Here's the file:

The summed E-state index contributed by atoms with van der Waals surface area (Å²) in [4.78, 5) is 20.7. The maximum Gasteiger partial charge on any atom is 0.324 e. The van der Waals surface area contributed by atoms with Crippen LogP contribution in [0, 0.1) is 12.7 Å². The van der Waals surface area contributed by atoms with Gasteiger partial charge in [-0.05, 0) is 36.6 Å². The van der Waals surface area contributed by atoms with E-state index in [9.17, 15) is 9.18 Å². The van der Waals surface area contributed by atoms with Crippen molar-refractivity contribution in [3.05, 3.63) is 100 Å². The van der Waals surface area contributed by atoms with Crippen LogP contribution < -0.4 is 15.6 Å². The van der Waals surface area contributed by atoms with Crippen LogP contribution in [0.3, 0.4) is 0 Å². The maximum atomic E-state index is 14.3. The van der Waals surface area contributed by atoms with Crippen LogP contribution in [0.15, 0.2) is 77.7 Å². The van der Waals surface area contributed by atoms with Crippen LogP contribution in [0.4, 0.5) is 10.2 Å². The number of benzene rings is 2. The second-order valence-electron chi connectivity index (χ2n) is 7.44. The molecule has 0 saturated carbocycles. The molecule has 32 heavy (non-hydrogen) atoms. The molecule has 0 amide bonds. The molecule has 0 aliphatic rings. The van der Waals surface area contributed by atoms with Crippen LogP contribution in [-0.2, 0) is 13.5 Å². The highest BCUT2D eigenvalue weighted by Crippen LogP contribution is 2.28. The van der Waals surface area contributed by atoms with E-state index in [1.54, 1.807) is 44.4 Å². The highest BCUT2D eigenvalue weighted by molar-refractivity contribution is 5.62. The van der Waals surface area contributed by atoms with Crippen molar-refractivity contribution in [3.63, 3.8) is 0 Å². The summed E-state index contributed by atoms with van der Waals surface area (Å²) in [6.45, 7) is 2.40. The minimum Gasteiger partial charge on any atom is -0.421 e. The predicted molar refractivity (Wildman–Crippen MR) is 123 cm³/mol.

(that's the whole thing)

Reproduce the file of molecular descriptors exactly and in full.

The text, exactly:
The summed E-state index contributed by atoms with van der Waals surface area (Å²) in [4.78, 5) is 20.7. The maximum Gasteiger partial charge on any atom is 0.324 e. The van der Waals surface area contributed by atoms with Crippen LogP contribution in [0, 0.1) is 12.7 Å². The van der Waals surface area contributed by atoms with Gasteiger partial charge in [-0.05, 0) is 36.6 Å². The van der Waals surface area contributed by atoms with E-state index in [9.17, 15) is 9.18 Å². The van der Waals surface area contributed by atoms with Crippen molar-refractivity contribution in [3.05, 3.63) is 100 Å². The van der Waals surface area contributed by atoms with Crippen LogP contribution < -0.4 is 15.6 Å². The van der Waals surface area contributed by atoms with Crippen LogP contribution in [0.3, 0.4) is 0 Å². The maximum atomic E-state index is 14.3. The van der Waals surface area contributed by atoms with Crippen LogP contribution in [0.15, 0.2) is 77.7 Å². The van der Waals surface area contributed by atoms with Crippen LogP contribution in [0.4, 0.5) is 10.2 Å². The number of benzene rings is 2. The second-order valence-electron chi connectivity index (χ2n) is 7.44. The molecule has 0 saturated carbocycles. The molecule has 32 heavy (non-hydrogen) atoms. The molecule has 0 amide bonds. The molecule has 0 aliphatic rings. The van der Waals surface area contributed by atoms with Crippen LogP contribution in [-0.2, 0) is 13.5 Å². The highest BCUT2D eigenvalue weighted by Crippen LogP contribution is 2.28. The van der Waals surface area contributed by atoms with E-state index in [1.54, 1.807) is 44.4 Å². The highest BCUT2D eigenvalue weighted by molar-refractivity contribution is 5.62. The van der Waals surface area contributed by atoms with Crippen molar-refractivity contribution in [3.63, 3.8) is 0 Å². The summed E-state index contributed by atoms with van der Waals surface area (Å²) in [6.45, 7) is 2.40. The minimum Gasteiger partial charge on any atom is -0.421 e. The predicted molar refractivity (Wildman–Crippen MR) is 123 cm³/mol.